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News St Martin – Talking Points

Sunday 30 March 2014

In ancient China there are many stories which tell of sons’ respect for their mothers.

In one, a mother who has lost all her teeth is fed by a son who dresses like a deer in order to charm her; in another a son dresses as the baby he once was to amuse his elderly mother. There is one story which especially moved my heart, that of Huang Xiang.

Huang Xiang’s mother was severely ill. A Chinese herbalist doctor told him that she would recover if he could catch a carp and make soup from it for her to drink. It was the middle of winter and all the rivers were frozen; how could he find a carp to save his mother in her critical condition? Full of anxiety and concern at how to solve this problem Huang Xiang suddenly felt the warmth of his body through his thick woollen coat and he knew how to catch a carp. He took off his clothes and laid down on the frozen river so that the warmth of his body could thaw the ice. Because of this respectful concern and care for his mother God looked down on Huang Xiang and saw to it that he caught a carp and that his mother was made well again.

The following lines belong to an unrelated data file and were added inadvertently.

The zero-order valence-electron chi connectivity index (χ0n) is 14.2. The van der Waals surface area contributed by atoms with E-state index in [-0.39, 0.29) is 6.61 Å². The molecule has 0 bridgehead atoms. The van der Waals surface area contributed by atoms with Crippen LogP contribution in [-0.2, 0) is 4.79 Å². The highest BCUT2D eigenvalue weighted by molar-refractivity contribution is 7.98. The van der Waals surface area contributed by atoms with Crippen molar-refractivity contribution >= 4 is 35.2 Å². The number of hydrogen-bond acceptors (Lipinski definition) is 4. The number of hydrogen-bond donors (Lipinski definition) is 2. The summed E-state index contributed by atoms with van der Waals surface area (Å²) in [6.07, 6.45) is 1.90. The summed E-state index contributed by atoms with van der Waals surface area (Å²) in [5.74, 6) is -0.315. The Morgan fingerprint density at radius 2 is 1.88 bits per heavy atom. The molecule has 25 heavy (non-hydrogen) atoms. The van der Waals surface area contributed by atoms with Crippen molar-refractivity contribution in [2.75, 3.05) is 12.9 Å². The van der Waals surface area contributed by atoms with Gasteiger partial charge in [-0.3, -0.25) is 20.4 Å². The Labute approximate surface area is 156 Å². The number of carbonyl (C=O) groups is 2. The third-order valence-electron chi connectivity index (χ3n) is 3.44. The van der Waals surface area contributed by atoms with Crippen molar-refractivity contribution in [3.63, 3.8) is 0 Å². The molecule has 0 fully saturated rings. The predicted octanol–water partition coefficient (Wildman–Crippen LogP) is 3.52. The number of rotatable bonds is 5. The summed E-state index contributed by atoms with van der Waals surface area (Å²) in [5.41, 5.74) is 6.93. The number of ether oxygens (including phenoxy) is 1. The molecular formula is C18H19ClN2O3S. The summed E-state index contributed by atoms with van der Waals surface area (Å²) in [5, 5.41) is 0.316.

Nowadays it seems, many sons and daughters have forgotten this loving concern for their parents. I have visited an elderly Chinese woman whose son is a consultant surgeon and whose daughter is a lawyer in a company which she owns in Central London. Their mother lives an impoverished life in a dirty environment. Her children visit her once a year on Mothering Sunday. She told me it was fortunate that there is such a day, otherwise…

The Church added this day to the calendar to remind us to respect the mothers who gave us our lives and also to respect our Heavenly Father who is the source of all life. We are reminded in the story of Huang Xiang that by showing such loving respect we are, in turn, loved and respected by him.

Revd Paul Lau